Are corporations complicit in torture in foreign countries exempt from lawsuit in United States courts?
The Ninth Circuit held that corporations may not be sued in United States courts for torture committed in other countries. The case arose out of the brutal response in 1998 by Nigeria’s military, allegedly ordered and supervised by Chevron, to protests against oil company activities. Some demonstrators were shot, two fatally, and others were detained and tortured. Victims sued Chevron in the United States under the Alien Tort Statute (see summary of Kiobel v. Royal Dutch Petroleum, above) and the Torture Victim Protection Act (TVPA), which establishes a right of civil action for victims of torture and extrajudicial killing. (The TVPA was passed by the United States Congress to comply with international human rights agreements.) After a decade of litigation in this case, the Ninth Circuit surprisingly ruled that, regardless of the facts of culpability, corporations could not be held liable under the TVPA. Public Good, along with a number of human rights and labor organizations, joined a brief authored by International Rights Advocates in support of rehearing or rehearing en banc, arguing that the decision was contrary to judicial precedent and the plain text and clear intent of the law. The panel decision threatens to deprive many victims of state-sponsored torture of their only legal recourse, leaving little incentive for corporations not to continue to enable – if not promote – torture in foreign contexts where violence protects profits.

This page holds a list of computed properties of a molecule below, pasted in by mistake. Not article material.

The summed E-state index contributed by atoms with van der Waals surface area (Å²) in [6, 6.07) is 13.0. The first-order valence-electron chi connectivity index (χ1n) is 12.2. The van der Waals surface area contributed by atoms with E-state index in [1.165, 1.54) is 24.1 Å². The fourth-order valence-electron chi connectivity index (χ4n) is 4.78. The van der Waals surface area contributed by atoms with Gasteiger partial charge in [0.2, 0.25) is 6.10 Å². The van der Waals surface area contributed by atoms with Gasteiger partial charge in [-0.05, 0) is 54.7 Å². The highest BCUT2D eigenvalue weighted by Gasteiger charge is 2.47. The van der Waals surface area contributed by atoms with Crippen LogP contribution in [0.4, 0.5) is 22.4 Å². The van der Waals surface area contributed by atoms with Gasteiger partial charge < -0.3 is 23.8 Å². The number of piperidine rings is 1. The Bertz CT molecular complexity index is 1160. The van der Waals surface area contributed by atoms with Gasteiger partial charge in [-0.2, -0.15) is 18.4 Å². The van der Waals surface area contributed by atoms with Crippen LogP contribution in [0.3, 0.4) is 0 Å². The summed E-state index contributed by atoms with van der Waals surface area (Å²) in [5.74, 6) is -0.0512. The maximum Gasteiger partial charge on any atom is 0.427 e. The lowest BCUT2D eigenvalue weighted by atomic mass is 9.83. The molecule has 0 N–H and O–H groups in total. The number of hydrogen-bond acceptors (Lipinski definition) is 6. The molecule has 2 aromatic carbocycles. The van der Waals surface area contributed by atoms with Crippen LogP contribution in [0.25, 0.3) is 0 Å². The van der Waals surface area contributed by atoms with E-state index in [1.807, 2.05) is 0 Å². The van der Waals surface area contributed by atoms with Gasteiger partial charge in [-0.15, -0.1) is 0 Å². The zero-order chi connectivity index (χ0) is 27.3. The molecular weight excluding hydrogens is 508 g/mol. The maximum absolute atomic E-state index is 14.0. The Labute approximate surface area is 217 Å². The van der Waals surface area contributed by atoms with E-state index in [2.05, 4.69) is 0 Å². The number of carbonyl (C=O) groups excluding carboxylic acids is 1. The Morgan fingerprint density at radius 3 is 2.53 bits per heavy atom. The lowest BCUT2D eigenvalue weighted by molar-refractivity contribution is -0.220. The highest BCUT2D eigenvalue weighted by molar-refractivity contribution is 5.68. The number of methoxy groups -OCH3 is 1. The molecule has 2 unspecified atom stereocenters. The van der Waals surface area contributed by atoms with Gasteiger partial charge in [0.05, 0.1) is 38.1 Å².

621 F.3d 1116 (9th Cir. 2009), and rehearing en banc denied (Feb. 10, 2011), and cert. denied, 132 S.Ct. 1968 (2012)